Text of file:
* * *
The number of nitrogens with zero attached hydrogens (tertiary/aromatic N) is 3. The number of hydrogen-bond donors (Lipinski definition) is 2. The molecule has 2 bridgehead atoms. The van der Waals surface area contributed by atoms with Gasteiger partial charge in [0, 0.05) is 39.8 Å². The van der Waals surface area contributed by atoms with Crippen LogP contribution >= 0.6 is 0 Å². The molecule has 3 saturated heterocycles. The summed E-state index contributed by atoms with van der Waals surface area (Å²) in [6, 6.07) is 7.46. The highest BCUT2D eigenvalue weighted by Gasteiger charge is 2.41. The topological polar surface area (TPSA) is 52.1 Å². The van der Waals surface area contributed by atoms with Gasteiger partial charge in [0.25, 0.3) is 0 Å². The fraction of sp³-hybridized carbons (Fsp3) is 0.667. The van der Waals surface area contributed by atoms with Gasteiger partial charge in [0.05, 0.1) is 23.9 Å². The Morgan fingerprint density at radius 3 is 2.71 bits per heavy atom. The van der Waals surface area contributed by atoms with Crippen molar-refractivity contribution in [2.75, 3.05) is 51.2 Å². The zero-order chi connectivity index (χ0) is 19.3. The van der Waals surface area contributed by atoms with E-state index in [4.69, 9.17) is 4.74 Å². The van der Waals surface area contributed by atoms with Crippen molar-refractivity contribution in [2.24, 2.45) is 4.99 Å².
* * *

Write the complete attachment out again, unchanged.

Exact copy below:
The number of nitrogens with zero attached hydrogens (tertiary/aromatic N) is 3. The number of hydrogen-bond donors (Lipinski definition) is 2. The molecule has 2 bridgehead atoms. The van der Waals surface area contributed by atoms with Gasteiger partial charge in [0, 0.05) is 39.8 Å². The van der Waals surface area contributed by atoms with Crippen LogP contribution >= 0.6 is 0 Å². The molecule has 3 saturated heterocycles. The summed E-state index contributed by atoms with van der Waals surface area (Å²) in [6, 6.07) is 7.46. The highest BCUT2D eigenvalue weighted by Gasteiger charge is 2.41. The topological polar surface area (TPSA) is 52.1 Å². The van der Waals surface area contributed by atoms with Gasteiger partial charge in [0.25, 0.3) is 0 Å². The fraction of sp³-hybridized carbons (Fsp3) is 0.667. The van der Waals surface area contributed by atoms with Gasteiger partial charge in [0.05, 0.1) is 23.9 Å². The Morgan fingerprint density at radius 3 is 2.71 bits per heavy atom. The van der Waals surface area contributed by atoms with Crippen molar-refractivity contribution in [2.75, 3.05) is 51.2 Å². The zero-order chi connectivity index (χ0) is 19.3. The van der Waals surface area contributed by atoms with E-state index in [4.69, 9.17) is 4.74 Å². The van der Waals surface area contributed by atoms with Crippen molar-refractivity contribution in [2.24, 2.45) is 4.99 Å².